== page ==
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Mass spectrometry to be used to develop test for bovine mastitis

26 January 2021 | News
by Ian Michael

A research project to tackle bovine mastitis and reduce the use of broad-spectrum antibiotics on dairy farms—and so potentially help in the fight against antimicrobial resistance (AMR)—is underway at the Institute for Global Food Security (IGFS), Queen’s University Belfast, UK, in partnership with AgriSearch and AFBI. The new approach will involve the use of mass spectrometry to develop a rapid diagnosis of mastitis, directly from a suspected milk sample. This will initially use laboratory-based equipment but could potentially be translated to an on-site test to further increase test turnaround times. The project will also explore the potential for the wider application of rapid evaporative ionisation mass spectrometry (REIMS) in areas such as milk-quality analysis and the monitoring of lameness in herds.

Bovine mastitis is a painful inflammatory condition of the udder, caused by the cow’s immune response to a microbial infection. It is a significant challenge to the dairy farmer and to the industry due to the effect on cow health and welfare, the complexities of controlling the condition and the need to withhold milk from human consumption during treatment and recovery.

Farmers carry out a visual inspection of the milk as part of the milking process; changes, such as the formation of clots in the milk, can be indicative of clinical mastitis in addition to the direct observation of heat or swelling of the udder. “Somatic cell counting” of a milk sample can be useful in screening for pre-clinical mastitis, particularly where farmers regularly undertake milk recording of their herd. Microbial culture and sensitivity are then carried out to determine the causal pathogen and the best type of antibiotic treatment, but these tests can take several days and rely on an uncontaminated sample being collected in the milking parlour.

Broad-spectrum antibiotic treatment is usually started immediately, before microbiology results have been returned by the laboratory, to minimise the pain and suffering of the cow, but such therapeutic use of broad-spectrum antibiotics has the potential to contribute to AMR—an increasing problem for both animal and human health.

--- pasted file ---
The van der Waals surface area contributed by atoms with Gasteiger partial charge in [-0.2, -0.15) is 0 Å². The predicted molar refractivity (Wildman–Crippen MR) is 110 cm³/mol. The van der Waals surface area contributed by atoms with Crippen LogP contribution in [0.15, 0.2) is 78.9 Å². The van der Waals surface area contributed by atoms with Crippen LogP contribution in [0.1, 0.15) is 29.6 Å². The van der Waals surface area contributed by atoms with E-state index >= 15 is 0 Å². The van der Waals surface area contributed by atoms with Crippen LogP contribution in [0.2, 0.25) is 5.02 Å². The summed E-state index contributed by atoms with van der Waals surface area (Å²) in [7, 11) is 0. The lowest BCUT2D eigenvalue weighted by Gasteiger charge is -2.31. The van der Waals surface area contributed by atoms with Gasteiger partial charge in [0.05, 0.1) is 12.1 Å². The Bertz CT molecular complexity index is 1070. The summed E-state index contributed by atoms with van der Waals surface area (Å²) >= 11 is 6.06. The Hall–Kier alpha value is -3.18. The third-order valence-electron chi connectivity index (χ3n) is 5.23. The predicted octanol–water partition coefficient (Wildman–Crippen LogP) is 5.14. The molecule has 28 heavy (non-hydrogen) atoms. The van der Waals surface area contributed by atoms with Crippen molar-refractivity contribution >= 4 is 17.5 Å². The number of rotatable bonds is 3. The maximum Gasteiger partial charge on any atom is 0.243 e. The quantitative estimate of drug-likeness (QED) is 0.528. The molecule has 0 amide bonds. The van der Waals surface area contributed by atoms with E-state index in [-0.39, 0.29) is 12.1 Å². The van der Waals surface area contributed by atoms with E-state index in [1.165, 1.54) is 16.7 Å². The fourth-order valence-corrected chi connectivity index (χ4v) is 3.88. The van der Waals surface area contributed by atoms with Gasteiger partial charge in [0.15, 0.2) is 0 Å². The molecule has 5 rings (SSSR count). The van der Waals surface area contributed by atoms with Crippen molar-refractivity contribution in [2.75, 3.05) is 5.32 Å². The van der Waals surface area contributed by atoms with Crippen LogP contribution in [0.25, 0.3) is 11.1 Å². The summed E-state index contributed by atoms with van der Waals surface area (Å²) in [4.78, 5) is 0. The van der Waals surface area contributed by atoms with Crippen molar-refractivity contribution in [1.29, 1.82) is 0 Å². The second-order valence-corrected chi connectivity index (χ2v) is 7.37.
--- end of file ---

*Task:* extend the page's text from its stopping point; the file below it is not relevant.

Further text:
The REIMS approach, however, could eliminate the need for time-consuming milk-sample preparation and, therefore, be more user-friendly for farmers with near-instantaneous results. Additionally, the rapid identification of pathogens would allow for more timely, targeted “narrow-spectrum” treatments, potentially reducing the use of broad-spectrum antibiotics. In fact, if rapid diagnostics also facilitated earlier treatment, the use of antibiotics might be eliminated altogether, further helping society’s battle against AMR.

As part of a PhD project at IGFS and the School of Biological Sciences, milk samples will be collected from dairy farms which are part of the AgriSearch network and, through AFBI, from cows with suspected and confirmed mastitis, alongside healthy control samples. The same project will also look at lameness in dairy cattle. Current diagnosis of lameness involves visual observation which unfortunately means cows are often undiagnosed until the problem has become fairly advanced. A longitudinal study to assess a naturally occurring molecule or gene will be conducted on a dairy herd using REIMS so as to identify potential biomarkers that could flag up a proclivity towards lameness.

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